With what appeared to be a potentially disastrous situation facing the club back in March, we wondered if there had ever been a time when the board of directors had wondered how the club was going to cope.
“Not to be blasé, but there was never really a point where we sat down as a board and worried about how we were going to deal with this situation,” he said. “We knew from the transfer deals we did during the summer and January that we’d be ok in the short-term, even without gate money.
“The difficulty was always going to be when the usual close season ends and you get back to normal trading. We were planning to have little income for three months, because that’s what normally happens, but you don’t want to have to take it on much further than that.
“For the clubs who have lots of match day income, not only are they faced with losing that income, they may have already used their season ticket money up earlier on. For a lot of clubs in the league, as everybody knows, they rely on shareholder funding.
“The close season is the time when those shareholders generally have to put large amounts of money in anyway, but if you’re an owner and your own business that helps fund your football club has been through difficulties because of Covid, it makes it very difficult for you to get money out of that business and put it into a football club as you usually might do.”
Another positive for the club is that despite the enforced delay to sales of season tickets and the new kit launch, the knowledge is there that both areas of the business will catch up, as has been demonstrated by excellent sales levels for the launch of the new home and away strips.
“In terms of cash, we’ve had a temporary delay on what we’d normally get in season ticket and retail income because we’ve been closed down,” he told us. “As it’s happened, we haven’t needed that cash, so when we are able to start selling season tickets we’ll find that money we would have already spent in a normal year will start coming into us.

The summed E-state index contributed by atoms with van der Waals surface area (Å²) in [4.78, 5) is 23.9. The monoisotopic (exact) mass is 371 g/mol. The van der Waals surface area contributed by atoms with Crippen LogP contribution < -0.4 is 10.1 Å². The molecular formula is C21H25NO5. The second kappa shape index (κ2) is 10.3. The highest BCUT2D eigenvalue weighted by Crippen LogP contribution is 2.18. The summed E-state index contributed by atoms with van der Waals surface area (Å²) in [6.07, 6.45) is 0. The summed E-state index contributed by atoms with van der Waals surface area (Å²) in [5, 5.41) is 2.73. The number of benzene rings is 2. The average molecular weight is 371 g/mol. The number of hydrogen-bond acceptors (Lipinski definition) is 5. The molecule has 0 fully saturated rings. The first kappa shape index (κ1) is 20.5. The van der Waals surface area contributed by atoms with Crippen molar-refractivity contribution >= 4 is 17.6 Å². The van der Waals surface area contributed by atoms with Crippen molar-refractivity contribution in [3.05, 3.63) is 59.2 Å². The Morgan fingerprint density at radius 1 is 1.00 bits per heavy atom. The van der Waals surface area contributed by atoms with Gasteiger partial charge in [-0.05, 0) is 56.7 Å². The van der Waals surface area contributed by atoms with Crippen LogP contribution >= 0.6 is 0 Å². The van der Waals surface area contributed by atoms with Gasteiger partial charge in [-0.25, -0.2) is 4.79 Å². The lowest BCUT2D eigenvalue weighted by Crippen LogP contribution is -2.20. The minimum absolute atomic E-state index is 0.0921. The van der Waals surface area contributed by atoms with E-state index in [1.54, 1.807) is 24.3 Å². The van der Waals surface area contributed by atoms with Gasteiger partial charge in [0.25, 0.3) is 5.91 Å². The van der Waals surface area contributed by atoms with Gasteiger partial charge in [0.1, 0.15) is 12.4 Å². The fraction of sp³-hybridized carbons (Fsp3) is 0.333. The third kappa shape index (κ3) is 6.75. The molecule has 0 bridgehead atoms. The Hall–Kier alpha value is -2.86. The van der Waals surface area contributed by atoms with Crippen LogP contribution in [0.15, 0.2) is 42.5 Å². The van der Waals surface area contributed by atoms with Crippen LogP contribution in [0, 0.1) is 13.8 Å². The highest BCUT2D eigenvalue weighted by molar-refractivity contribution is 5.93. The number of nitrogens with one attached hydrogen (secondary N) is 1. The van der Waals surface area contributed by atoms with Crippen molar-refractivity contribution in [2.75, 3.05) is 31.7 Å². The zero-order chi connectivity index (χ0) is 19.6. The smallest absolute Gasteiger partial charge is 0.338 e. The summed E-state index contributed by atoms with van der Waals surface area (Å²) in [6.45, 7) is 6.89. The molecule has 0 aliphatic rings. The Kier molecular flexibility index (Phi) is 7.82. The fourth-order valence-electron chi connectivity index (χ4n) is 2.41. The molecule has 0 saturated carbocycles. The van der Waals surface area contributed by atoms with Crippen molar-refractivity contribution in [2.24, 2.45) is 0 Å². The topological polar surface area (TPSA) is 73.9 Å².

“The added benefit is that it will be coming in during the new season, when we’ll need it, rather than in the close season like it usually would. We’re fortunate in that way. The other clubs who have already sold their season tickets, and who have had the cash in from April time, don’t have that cash coming in during the next few months, as we will.”
On how the club is dealing with its commercial sponsors and partners, he said: “The commercial side of things has been handled in the same way as the season tickets.
“We’ve obviously got lots of partners and sponsors who have paid up front for a whole season of sponsorship and who have missed out on four games,” he said. “They’ve been given the same options as season ticket holders in terms of what they’d like to do with the refund money they were entitled to.
“The commercial team was furloughed throughout the whole period, but as with the other staff, they’ve returned part-time in July as the furlough rules changed. They’ve been contacting the commercial supporters since then, and they’ve also been really supportive.
“Everybody knows how tough it’s been for all businesses, but they’ve taken the same approach as the fans have. That sort of thing makes what we do as staff worthwhile. When people have needed to stand up and be counted for the club, they have, and it shows you what the club is made of. That isn’t about the people in the building, it’s about the people in the city.”
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